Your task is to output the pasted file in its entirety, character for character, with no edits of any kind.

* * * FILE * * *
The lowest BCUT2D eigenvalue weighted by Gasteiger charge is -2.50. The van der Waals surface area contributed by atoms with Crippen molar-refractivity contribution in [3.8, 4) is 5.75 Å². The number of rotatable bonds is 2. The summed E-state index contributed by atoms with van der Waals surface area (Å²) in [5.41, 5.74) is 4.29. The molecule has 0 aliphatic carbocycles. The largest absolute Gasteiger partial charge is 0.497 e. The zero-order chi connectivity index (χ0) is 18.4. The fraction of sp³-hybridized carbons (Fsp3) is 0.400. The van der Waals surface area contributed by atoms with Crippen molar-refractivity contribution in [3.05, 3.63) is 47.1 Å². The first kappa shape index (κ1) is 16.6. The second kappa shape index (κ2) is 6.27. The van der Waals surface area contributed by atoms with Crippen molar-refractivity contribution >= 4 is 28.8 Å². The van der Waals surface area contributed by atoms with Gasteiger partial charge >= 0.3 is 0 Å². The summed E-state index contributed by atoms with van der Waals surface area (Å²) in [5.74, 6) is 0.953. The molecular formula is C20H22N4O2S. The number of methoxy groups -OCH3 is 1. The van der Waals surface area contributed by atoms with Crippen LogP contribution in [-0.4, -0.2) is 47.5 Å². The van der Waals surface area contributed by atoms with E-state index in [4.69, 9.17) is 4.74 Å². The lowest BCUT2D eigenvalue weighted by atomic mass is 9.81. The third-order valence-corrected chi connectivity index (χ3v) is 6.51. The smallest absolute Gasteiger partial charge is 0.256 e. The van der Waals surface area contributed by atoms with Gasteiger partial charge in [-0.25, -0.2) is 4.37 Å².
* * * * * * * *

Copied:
The lowest BCUT2D eigenvalue weighted by Gasteiger charge is -2.50. The van der Waals surface area contributed by atoms with Crippen molar-refractivity contribution in [3.8, 4) is 5.75 Å². The number of rotatable bonds is 2. The summed E-state index contributed by atoms with van der Waals surface area (Å²) in [5.41, 5.74) is 4.29. The molecule has 0 aliphatic carbocycles. The largest absolute Gasteiger partial charge is 0.497 e. The zero-order chi connectivity index (χ0) is 18.4. The fraction of sp³-hybridized carbons (Fsp3) is 0.400. The van der Waals surface area contributed by atoms with Crippen molar-refractivity contribution in [3.05, 3.63) is 47.1 Å². The first kappa shape index (κ1) is 16.6. The second kappa shape index (κ2) is 6.27. The van der Waals surface area contributed by atoms with Crippen molar-refractivity contribution >= 4 is 28.8 Å². The van der Waals surface area contributed by atoms with Gasteiger partial charge >= 0.3 is 0 Å². The summed E-state index contributed by atoms with van der Waals surface area (Å²) in [5.74, 6) is 0.953. The molecular formula is C20H22N4O2S. The number of methoxy groups -OCH3 is 1. The van der Waals surface area contributed by atoms with Crippen LogP contribution in [-0.4, -0.2) is 47.5 Å². The van der Waals surface area contributed by atoms with E-state index in [4.69, 9.17) is 4.74 Å². The lowest BCUT2D eigenvalue weighted by atomic mass is 9.81. The third-order valence-corrected chi connectivity index (χ3v) is 6.51. The smallest absolute Gasteiger partial charge is 0.256 e. The van der Waals surface area contributed by atoms with Gasteiger partial charge in [-0.25, -0.2) is 4.37 Å².